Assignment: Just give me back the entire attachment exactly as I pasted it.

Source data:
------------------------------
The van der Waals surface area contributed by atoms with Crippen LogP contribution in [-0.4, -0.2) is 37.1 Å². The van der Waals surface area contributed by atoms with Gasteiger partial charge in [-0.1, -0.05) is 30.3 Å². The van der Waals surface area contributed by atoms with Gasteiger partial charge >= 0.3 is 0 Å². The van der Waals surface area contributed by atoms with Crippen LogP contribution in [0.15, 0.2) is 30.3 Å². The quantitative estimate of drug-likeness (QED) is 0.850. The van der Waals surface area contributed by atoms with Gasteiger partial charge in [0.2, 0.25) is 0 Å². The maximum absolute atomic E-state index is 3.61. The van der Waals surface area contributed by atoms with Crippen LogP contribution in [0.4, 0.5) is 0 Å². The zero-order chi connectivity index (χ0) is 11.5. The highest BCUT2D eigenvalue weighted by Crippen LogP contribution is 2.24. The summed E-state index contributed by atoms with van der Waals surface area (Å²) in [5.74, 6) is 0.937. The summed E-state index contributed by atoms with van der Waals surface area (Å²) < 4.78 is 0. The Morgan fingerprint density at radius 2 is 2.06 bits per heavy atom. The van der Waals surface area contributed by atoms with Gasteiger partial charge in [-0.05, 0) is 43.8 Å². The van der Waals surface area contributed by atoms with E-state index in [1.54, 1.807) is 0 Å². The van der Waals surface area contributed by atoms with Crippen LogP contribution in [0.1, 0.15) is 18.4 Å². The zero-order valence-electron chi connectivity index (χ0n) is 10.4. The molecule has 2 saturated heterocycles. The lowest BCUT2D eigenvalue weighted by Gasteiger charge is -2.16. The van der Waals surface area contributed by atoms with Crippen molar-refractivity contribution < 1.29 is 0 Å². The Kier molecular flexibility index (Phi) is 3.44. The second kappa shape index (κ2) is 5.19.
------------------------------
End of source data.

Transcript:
The van der Waals surface area contributed by atoms with Crippen LogP contribution in [-0.4, -0.2) is 37.1 Å². The van der Waals surface area contributed by atoms with Gasteiger partial charge in [-0.1, -0.05) is 30.3 Å². The van der Waals surface area contributed by atoms with Gasteiger partial charge >= 0.3 is 0 Å². The van der Waals surface area contributed by atoms with Crippen LogP contribution in [0.15, 0.2) is 30.3 Å². The quantitative estimate of drug-likeness (QED) is 0.850. The van der Waals surface area contributed by atoms with Gasteiger partial charge in [0.2, 0.25) is 0 Å². The maximum absolute atomic E-state index is 3.61. The van der Waals surface area contributed by atoms with Crippen LogP contribution in [0.4, 0.5) is 0 Å². The zero-order chi connectivity index (χ0) is 11.5. The highest BCUT2D eigenvalue weighted by Crippen LogP contribution is 2.24. The summed E-state index contributed by atoms with van der Waals surface area (Å²) in [5.74, 6) is 0.937. The summed E-state index contributed by atoms with van der Waals surface area (Å²) < 4.78 is 0. The Morgan fingerprint density at radius 2 is 2.06 bits per heavy atom. The van der Waals surface area contributed by atoms with Gasteiger partial charge in [-0.05, 0) is 43.8 Å². The van der Waals surface area contributed by atoms with E-state index in [1.54, 1.807) is 0 Å². The van der Waals surface area contributed by atoms with Crippen LogP contribution in [0.1, 0.15) is 18.4 Å². The zero-order valence-electron chi connectivity index (χ0n) is 10.4. The molecule has 2 saturated heterocycles. The lowest BCUT2D eigenvalue weighted by Gasteiger charge is -2.16. The van der Waals surface area contributed by atoms with Crippen molar-refractivity contribution < 1.29 is 0 Å². The Kier molecular flexibility index (Phi) is 3.44. The second kappa shape index (κ2) is 5.19.